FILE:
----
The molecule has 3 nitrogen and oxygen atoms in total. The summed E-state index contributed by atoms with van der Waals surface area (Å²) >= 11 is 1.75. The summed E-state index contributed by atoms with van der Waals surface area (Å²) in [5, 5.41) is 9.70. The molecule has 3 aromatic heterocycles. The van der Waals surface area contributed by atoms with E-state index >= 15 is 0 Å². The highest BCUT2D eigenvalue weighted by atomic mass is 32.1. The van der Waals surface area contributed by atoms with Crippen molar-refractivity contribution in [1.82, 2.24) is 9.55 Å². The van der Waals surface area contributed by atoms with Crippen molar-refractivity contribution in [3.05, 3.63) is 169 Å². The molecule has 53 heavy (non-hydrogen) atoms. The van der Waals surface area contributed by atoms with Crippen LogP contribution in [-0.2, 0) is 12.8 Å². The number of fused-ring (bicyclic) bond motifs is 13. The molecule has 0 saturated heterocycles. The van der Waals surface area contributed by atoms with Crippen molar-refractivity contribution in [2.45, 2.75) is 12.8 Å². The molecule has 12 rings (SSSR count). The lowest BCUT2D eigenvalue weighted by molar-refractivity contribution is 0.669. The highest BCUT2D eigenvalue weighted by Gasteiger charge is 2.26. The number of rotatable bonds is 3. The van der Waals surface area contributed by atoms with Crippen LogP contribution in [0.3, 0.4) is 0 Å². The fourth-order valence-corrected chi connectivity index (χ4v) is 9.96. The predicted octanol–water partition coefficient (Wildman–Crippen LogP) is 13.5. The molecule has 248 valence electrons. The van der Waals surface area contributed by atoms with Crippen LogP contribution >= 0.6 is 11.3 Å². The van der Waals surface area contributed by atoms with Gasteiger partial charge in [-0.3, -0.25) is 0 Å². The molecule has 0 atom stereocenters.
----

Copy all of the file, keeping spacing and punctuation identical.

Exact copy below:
The molecule has 3 nitrogen and oxygen atoms in total. The summed E-state index contributed by atoms with van der Waals surface area (Å²) >= 11 is 1.75. The summed E-state index contributed by atoms with van der Waals surface area (Å²) in [5, 5.41) is 9.70. The molecule has 3 aromatic heterocycles. The van der Waals surface area contributed by atoms with E-state index >= 15 is 0 Å². The highest BCUT2D eigenvalue weighted by atomic mass is 32.1. The van der Waals surface area contributed by atoms with Crippen molar-refractivity contribution in [1.82, 2.24) is 9.55 Å². The van der Waals surface area contributed by atoms with Crippen molar-refractivity contribution in [3.05, 3.63) is 169 Å². The molecule has 53 heavy (non-hydrogen) atoms. The van der Waals surface area contributed by atoms with Crippen LogP contribution in [-0.2, 0) is 12.8 Å². The number of fused-ring (bicyclic) bond motifs is 13. The molecule has 0 saturated heterocycles. The van der Waals surface area contributed by atoms with Crippen molar-refractivity contribution in [2.45, 2.75) is 12.8 Å². The molecule has 12 rings (SSSR count). The lowest BCUT2D eigenvalue weighted by molar-refractivity contribution is 0.669. The highest BCUT2D eigenvalue weighted by Gasteiger charge is 2.26. The number of rotatable bonds is 3. The van der Waals surface area contributed by atoms with Crippen LogP contribution in [0.3, 0.4) is 0 Å². The fourth-order valence-corrected chi connectivity index (χ4v) is 9.96. The predicted octanol–water partition coefficient (Wildman–Crippen LogP) is 13.5. The molecule has 248 valence electrons. The van der Waals surface area contributed by atoms with Crippen LogP contribution >= 0.6 is 11.3 Å². The van der Waals surface area contributed by atoms with Gasteiger partial charge in [-0.3, -0.25) is 0 Å². The molecule has 0 atom stereocenters.